Deepdale, Teesdale

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In Deepdale Wood

Deepdale, sometimes spelt Deep Dale, is a side valley of Teesdale, which latter dale divides Yorkshire from County Durham. Deepdale is on the south side of the Tees, in the North Riding of Yorkshire, in the lower reaches of Teesdale, by the town of Barnard Castle.

The valley is carved by the Deepdale Beck as it flows down to join the Tees opposite Barnard Castle, and as the name suggests, it carves a steep valley. Deepdale is well wooded, and is a nature reserve, known for its bird life and a population of otters.[1]

Lying by the beck is the Great Stone, a glacial erratic carried by the ancient ice from Shap in Westmorland. This is the largest erratic in Teesdale.[1]

The lower reaches of Deepdale Beck

The valley was once crossed by the Deepdale Viaduct, two miles west of Barnard Castle. The viaduct was designed by Thomas Bouch (who also designed the doomed Tay Railway Bridge, the collapse of which shocked Victorian Britain). It was built in 1861 to carry the South Durham and Lancashire Union Railway; it closed in 1962 and was dismantled in 1963.[2]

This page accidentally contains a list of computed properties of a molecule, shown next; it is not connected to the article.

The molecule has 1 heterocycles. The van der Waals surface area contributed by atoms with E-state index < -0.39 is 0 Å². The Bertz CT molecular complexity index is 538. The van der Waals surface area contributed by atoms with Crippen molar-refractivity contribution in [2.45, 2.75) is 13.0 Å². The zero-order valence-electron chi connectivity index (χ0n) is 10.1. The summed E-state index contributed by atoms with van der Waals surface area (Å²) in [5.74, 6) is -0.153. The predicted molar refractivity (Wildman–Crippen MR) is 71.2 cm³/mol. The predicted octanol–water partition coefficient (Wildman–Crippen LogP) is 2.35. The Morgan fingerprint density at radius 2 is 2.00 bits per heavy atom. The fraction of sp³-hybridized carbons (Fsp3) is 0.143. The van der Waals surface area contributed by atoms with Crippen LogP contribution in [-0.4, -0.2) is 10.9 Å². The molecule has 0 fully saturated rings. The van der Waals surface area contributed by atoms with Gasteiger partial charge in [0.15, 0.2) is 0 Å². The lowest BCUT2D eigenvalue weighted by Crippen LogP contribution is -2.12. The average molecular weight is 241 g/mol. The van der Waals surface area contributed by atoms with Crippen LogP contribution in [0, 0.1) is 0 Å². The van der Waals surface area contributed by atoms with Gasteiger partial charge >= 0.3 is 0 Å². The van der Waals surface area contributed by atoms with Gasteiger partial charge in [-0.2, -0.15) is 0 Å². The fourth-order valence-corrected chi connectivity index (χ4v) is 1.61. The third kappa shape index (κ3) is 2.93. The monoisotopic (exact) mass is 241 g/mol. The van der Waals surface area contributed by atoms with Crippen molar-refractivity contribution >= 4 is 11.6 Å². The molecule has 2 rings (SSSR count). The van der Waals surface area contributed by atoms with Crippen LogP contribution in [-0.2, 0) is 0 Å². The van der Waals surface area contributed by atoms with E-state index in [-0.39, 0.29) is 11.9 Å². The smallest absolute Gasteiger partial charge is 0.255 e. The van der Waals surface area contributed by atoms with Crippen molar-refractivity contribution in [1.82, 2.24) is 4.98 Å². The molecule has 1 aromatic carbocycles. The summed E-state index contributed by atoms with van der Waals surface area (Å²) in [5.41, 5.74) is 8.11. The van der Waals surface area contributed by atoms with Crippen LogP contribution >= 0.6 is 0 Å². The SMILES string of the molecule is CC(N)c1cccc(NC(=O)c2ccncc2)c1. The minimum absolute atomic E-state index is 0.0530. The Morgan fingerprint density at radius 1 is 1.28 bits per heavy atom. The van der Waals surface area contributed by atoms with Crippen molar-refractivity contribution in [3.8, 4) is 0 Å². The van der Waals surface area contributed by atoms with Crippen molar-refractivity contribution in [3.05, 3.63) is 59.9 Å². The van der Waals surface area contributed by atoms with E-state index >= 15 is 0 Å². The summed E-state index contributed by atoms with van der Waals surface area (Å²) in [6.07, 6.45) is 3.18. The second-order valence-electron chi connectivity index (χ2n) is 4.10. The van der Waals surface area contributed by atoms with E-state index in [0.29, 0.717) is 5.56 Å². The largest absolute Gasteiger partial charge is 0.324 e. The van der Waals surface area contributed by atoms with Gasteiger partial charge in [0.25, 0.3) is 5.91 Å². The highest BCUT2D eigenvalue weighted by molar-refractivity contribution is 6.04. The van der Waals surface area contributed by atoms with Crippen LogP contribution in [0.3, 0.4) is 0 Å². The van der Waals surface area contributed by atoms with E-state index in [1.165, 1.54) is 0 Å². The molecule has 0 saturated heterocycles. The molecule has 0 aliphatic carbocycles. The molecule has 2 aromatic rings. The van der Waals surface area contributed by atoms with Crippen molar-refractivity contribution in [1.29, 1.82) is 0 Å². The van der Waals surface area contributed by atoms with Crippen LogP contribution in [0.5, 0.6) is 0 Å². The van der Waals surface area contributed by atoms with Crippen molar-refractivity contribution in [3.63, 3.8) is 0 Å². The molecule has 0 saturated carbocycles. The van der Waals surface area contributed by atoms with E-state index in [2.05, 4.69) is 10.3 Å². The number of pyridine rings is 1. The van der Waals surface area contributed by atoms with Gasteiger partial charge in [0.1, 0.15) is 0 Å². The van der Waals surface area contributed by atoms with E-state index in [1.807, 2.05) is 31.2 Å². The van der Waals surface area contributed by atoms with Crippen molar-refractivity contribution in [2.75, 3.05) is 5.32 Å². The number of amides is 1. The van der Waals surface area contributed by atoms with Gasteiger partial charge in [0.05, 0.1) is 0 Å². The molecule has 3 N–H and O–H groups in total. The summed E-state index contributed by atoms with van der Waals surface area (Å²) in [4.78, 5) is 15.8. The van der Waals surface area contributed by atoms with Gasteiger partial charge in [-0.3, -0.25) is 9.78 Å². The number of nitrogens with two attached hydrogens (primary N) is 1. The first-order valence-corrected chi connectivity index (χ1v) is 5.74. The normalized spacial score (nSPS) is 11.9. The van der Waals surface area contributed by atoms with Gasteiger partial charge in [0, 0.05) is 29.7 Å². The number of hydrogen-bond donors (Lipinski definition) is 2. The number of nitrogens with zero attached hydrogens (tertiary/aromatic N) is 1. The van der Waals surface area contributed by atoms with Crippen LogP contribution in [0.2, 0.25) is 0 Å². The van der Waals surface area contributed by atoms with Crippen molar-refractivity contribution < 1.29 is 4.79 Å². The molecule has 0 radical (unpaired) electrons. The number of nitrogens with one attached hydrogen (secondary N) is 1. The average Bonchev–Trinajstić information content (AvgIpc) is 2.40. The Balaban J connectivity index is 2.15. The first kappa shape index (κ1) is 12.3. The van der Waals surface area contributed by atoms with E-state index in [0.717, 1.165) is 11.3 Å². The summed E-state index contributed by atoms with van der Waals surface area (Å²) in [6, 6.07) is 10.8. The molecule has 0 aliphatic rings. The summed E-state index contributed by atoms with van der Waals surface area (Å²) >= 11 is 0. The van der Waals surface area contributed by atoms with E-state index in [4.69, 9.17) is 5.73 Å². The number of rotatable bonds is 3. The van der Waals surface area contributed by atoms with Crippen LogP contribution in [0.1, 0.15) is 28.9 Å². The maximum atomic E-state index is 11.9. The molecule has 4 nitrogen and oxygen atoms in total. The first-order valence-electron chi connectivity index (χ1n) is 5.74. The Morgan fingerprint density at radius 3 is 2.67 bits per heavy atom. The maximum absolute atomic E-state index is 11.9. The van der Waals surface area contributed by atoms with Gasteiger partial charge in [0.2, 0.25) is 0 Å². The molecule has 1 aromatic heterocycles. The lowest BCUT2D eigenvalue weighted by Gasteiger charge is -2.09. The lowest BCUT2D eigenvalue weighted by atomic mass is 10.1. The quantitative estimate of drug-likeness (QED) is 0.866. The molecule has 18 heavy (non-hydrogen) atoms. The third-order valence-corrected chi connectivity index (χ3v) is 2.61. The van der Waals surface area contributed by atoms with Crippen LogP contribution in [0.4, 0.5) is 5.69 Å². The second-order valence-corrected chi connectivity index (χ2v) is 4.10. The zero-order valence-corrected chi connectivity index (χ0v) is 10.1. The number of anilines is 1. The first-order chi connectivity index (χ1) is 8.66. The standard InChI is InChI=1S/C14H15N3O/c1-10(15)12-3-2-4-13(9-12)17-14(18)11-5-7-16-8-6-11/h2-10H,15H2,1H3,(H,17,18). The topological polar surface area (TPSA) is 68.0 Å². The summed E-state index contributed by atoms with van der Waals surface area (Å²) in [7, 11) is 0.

At the foot of the dale the Deepdale Aqueduct crosses the River Tees. It was built in 1898, and is a Grade II listed structure.[3]

Dearbolt army camp at Startforth used Deepdale as a training ground until the early 1960s. The road at the bottom of the dale was tarmacked with concrete bollards on each side, and further up the road there stood two nissen huts, then a little further up were ditches through which soldiers crawled beneath barbed wire in training (the ditches are still there, but the wire is gone). There were rifle ranges in the dale too.

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